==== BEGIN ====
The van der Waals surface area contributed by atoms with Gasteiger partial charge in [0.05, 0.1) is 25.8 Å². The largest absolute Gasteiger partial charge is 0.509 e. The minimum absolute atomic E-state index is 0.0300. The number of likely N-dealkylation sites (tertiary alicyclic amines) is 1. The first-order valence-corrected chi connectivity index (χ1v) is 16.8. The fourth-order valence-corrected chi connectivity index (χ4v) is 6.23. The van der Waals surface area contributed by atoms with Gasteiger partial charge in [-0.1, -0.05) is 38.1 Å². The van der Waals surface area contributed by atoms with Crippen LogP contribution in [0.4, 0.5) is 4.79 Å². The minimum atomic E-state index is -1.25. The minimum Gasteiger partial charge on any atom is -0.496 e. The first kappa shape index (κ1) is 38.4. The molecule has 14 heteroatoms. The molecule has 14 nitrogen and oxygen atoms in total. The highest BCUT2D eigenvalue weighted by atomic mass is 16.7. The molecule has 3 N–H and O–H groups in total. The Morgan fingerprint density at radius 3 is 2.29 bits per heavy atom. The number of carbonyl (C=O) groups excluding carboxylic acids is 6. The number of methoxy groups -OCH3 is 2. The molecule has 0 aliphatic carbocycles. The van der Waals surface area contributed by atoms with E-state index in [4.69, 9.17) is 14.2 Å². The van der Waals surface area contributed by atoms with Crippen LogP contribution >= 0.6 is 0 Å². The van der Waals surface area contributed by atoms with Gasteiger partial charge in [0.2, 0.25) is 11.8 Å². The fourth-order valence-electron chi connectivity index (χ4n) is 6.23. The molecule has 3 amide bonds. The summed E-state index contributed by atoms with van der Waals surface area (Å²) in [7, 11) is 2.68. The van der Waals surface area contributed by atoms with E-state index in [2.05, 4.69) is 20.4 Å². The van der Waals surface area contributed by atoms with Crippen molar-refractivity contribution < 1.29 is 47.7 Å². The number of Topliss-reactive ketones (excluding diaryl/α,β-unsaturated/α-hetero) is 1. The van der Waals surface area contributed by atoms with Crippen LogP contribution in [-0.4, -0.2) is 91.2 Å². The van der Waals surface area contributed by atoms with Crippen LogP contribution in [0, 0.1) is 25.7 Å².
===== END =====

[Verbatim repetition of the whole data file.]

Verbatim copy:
The van der Waals surface area contributed by atoms with Gasteiger partial charge in [0.05, 0.1) is 25.8 Å². The largest absolute Gasteiger partial charge is 0.509 e. The minimum absolute atomic E-state index is 0.0300. The number of likely N-dealkylation sites (tertiary alicyclic amines) is 1. The first-order valence-corrected chi connectivity index (χ1v) is 16.8. The fourth-order valence-corrected chi connectivity index (χ4v) is 6.23. The van der Waals surface area contributed by atoms with Gasteiger partial charge in [-0.1, -0.05) is 38.1 Å². The van der Waals surface area contributed by atoms with Crippen LogP contribution in [0.4, 0.5) is 4.79 Å². The minimum atomic E-state index is -1.25. The minimum Gasteiger partial charge on any atom is -0.496 e. The first kappa shape index (κ1) is 38.4. The molecule has 14 heteroatoms. The molecule has 14 nitrogen and oxygen atoms in total. The highest BCUT2D eigenvalue weighted by atomic mass is 16.7. The molecule has 3 N–H and O–H groups in total. The Morgan fingerprint density at radius 3 is 2.29 bits per heavy atom. The number of carbonyl (C=O) groups excluding carboxylic acids is 6. The number of methoxy groups -OCH3 is 2. The molecule has 0 aliphatic carbocycles. The van der Waals surface area contributed by atoms with E-state index in [4.69, 9.17) is 14.2 Å². The van der Waals surface area contributed by atoms with Crippen LogP contribution >= 0.6 is 0 Å². The van der Waals surface area contributed by atoms with Gasteiger partial charge in [0.2, 0.25) is 11.8 Å². The fourth-order valence-electron chi connectivity index (χ4n) is 6.23. The molecule has 3 amide bonds. The summed E-state index contributed by atoms with van der Waals surface area (Å²) in [7, 11) is 2.68. The van der Waals surface area contributed by atoms with E-state index in [2.05, 4.69) is 20.4 Å². The van der Waals surface area contributed by atoms with Crippen molar-refractivity contribution < 1.29 is 47.7 Å². The number of Topliss-reactive ketones (excluding diaryl/α,β-unsaturated/α-hetero) is 1. The van der Waals surface area contributed by atoms with Crippen LogP contribution in [-0.4, -0.2) is 91.2 Å². The van der Waals surface area contributed by atoms with Crippen LogP contribution in [0, 0.1) is 25.7 Å².